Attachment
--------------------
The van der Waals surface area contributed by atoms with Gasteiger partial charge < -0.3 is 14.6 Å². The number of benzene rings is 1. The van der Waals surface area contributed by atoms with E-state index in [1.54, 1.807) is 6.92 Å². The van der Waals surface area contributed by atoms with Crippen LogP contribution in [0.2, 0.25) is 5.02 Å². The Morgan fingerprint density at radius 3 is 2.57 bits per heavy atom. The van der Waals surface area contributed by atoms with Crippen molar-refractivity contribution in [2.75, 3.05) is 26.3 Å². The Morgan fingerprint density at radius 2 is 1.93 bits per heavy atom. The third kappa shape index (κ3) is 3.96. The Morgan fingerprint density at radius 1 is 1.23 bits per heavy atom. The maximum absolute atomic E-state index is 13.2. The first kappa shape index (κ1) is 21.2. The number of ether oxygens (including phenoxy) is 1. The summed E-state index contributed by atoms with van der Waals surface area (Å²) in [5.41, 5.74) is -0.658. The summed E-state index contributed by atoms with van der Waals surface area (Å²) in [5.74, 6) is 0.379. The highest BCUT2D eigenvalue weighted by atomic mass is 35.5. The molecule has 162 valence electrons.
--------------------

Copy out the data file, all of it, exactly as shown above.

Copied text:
The van der Waals surface area contributed by atoms with Gasteiger partial charge < -0.3 is 14.6 Å². The number of benzene rings is 1. The van der Waals surface area contributed by atoms with E-state index in [1.54, 1.807) is 6.92 Å². The van der Waals surface area contributed by atoms with Crippen LogP contribution in [0.2, 0.25) is 5.02 Å². The Morgan fingerprint density at radius 3 is 2.57 bits per heavy atom. The van der Waals surface area contributed by atoms with Crippen molar-refractivity contribution in [2.75, 3.05) is 26.3 Å². The Morgan fingerprint density at radius 2 is 1.93 bits per heavy atom. The third kappa shape index (κ3) is 3.96. The Morgan fingerprint density at radius 1 is 1.23 bits per heavy atom. The maximum absolute atomic E-state index is 13.2. The first kappa shape index (κ1) is 21.2. The number of ether oxygens (including phenoxy) is 1. The summed E-state index contributed by atoms with van der Waals surface area (Å²) in [5.41, 5.74) is -0.658. The summed E-state index contributed by atoms with van der Waals surface area (Å²) in [5.74, 6) is 0.379. The highest BCUT2D eigenvalue weighted by atomic mass is 35.5. The molecule has 162 valence electrons.